Investment Criteria 3

    Products. Dave has noted several times that this needs to be more than an academic endeavour. Money needs to be made with the information generated. Recently, Celera revealed their first products on their website: a portal for bioinformatic discovery. I expect this to be just the beginning. Here's what I'm looking at right now:

  • More portal/web-based information products. The "Discovery System" is nice, but I expect to see more in the future.
  • Added services/features to existing products. This will probably mirror their information achievements.
  • SNP products. Chips, databases, diagnostics, etc.
  • Proteome products.
  • Service products. They state that this is an important part of their model: I would like the service offering be better clarified and marketed.
  • Personalized medicine products. Way in the future, but still important.

    Obviously, many of their "new" products will simply be layered on their core "Discovery System" offering, which is fine. This is one to watch closely.

    Investment Criteria 4

    Customers. The best validation of the value of a companies product is customers paying cash for it. Right now, customers will take the form of database subscribers and service customers. Now that the first product is out, I want to see subscribers signing up. Despite being my "criteria #4", I consider this most important in the near term.

    Investment Criteria 5

    Partners. The value of their information product is based on their ability to add proprietary, bioinformatic value to the sequence data. They have a lot of internal skill, but Celera needs to make sure they are offering products worth paying for. One way to get at this is to make sure they are joining forces with top-notch partners.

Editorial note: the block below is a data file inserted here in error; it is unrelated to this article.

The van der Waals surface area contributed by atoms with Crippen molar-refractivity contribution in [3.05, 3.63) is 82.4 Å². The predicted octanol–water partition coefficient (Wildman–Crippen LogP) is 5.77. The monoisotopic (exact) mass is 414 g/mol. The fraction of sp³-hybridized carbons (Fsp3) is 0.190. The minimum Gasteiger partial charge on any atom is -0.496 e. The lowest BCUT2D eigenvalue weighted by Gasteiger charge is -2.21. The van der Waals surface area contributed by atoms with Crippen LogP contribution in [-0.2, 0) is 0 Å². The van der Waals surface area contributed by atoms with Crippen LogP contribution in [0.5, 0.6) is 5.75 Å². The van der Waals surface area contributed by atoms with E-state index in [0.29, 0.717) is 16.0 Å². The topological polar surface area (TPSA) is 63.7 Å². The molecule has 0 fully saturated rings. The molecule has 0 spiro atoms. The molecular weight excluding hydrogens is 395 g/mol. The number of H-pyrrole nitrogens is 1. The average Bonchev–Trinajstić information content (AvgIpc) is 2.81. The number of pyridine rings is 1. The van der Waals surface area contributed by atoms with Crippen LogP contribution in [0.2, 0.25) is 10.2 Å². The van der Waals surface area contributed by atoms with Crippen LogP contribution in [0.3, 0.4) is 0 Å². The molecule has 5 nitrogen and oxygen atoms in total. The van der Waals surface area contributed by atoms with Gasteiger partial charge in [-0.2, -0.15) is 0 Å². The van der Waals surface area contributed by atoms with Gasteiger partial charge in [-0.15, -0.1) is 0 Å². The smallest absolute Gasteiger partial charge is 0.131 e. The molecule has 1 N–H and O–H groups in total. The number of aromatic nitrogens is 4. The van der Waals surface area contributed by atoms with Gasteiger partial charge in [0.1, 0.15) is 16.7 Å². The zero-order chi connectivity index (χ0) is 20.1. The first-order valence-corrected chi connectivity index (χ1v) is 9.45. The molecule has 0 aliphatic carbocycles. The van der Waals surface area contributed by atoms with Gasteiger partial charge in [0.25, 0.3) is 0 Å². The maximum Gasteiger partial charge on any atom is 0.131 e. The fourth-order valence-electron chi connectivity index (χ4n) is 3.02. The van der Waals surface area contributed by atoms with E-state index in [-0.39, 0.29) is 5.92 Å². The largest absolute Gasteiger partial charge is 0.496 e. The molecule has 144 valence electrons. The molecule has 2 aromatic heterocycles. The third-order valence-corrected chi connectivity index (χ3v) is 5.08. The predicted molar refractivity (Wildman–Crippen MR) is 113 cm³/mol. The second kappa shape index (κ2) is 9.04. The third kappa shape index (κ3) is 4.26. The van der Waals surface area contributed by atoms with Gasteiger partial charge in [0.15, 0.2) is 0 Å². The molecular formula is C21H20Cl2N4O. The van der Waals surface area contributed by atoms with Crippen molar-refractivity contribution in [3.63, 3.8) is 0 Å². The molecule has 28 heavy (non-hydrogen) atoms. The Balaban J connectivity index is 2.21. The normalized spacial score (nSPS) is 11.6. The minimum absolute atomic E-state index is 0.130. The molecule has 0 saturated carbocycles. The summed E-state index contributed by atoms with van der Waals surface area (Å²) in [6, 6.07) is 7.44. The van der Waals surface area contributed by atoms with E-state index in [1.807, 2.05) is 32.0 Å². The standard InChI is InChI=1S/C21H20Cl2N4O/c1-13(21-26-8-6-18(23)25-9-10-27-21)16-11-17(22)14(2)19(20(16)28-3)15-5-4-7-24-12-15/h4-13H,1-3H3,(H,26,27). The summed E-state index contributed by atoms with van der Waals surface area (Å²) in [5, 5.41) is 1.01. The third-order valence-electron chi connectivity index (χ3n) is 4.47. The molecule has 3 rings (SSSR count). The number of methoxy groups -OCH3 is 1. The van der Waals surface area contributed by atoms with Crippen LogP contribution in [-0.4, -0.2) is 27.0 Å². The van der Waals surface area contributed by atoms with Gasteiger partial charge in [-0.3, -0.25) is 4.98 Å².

Investment Criteria 6

    Industry position. We need to make sure Celera executes on it's goal of becoming the definitive source of biological information. All of the previous for criteria get at this, but it's worth restating. In an information business, the leader (or top dog) wins and everyone else gets the scraps. If Celera is to create the value we hope, they absolutely have to win this battle. There will be no set moment when we'll say "eureka, they win!", but we need to watch it evolve.

    Personally, I think Celera is doing pretty well. I think they have #2 covered. With the introduction of the Discovery System, I think they are doing OK with #3 as well. Panther and Paracel are excellent examples of good partnerships/acquisitions (#5). Remember, watch PEB partners as well: they are important for Celera. They key is #4: customers. I want to see more very soon. It is also our main way of measuring their execution of #6: the most crucial metric of all.

    OK, so this is a rambling first draft. I'd like to hear your thoughts on what should be added/changed and where everyone thinks Celera is in terms of execution.